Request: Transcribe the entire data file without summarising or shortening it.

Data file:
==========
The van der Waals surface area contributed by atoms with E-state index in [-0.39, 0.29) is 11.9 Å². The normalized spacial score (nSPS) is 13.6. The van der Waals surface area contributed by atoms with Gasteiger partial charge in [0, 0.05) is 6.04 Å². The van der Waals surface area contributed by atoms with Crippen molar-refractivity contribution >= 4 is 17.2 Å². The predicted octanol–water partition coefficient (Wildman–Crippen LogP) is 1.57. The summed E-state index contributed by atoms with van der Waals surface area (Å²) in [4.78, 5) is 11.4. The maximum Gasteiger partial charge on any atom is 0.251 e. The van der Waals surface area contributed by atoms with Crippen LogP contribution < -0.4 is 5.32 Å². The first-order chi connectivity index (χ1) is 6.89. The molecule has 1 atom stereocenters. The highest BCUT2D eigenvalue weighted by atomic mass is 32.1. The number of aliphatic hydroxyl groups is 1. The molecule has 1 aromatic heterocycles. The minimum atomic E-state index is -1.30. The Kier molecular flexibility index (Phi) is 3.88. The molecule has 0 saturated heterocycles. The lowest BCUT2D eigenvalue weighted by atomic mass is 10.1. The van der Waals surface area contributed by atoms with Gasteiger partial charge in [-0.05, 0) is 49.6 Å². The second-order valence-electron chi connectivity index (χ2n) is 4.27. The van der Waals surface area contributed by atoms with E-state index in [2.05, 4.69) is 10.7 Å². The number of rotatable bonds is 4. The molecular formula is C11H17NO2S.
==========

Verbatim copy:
The van der Waals surface area contributed by atoms with E-state index in [-0.39, 0.29) is 11.9 Å². The normalized spacial score (nSPS) is 13.6. The van der Waals surface area contributed by atoms with Gasteiger partial charge in [0, 0.05) is 6.04 Å². The van der Waals surface area contributed by atoms with Crippen molar-refractivity contribution >= 4 is 17.2 Å². The predicted octanol–water partition coefficient (Wildman–Crippen LogP) is 1.57. The summed E-state index contributed by atoms with van der Waals surface area (Å²) in [4.78, 5) is 11.4. The maximum Gasteiger partial charge on any atom is 0.251 e. The van der Waals surface area contributed by atoms with Crippen LogP contribution < -0.4 is 5.32 Å². The first-order chi connectivity index (χ1) is 6.89. The molecule has 1 atom stereocenters. The highest BCUT2D eigenvalue weighted by atomic mass is 32.1. The number of aliphatic hydroxyl groups is 1. The molecule has 1 aromatic heterocycles. The minimum atomic E-state index is -1.30. The Kier molecular flexibility index (Phi) is 3.88. The molecule has 0 saturated heterocycles. The lowest BCUT2D eigenvalue weighted by atomic mass is 10.1. The van der Waals surface area contributed by atoms with Gasteiger partial charge in [-0.05, 0) is 49.6 Å². The second-order valence-electron chi connectivity index (χ2n) is 4.27. The van der Waals surface area contributed by atoms with E-state index in [2.05, 4.69) is 10.7 Å². The number of rotatable bonds is 4. The molecular formula is C11H17NO2S.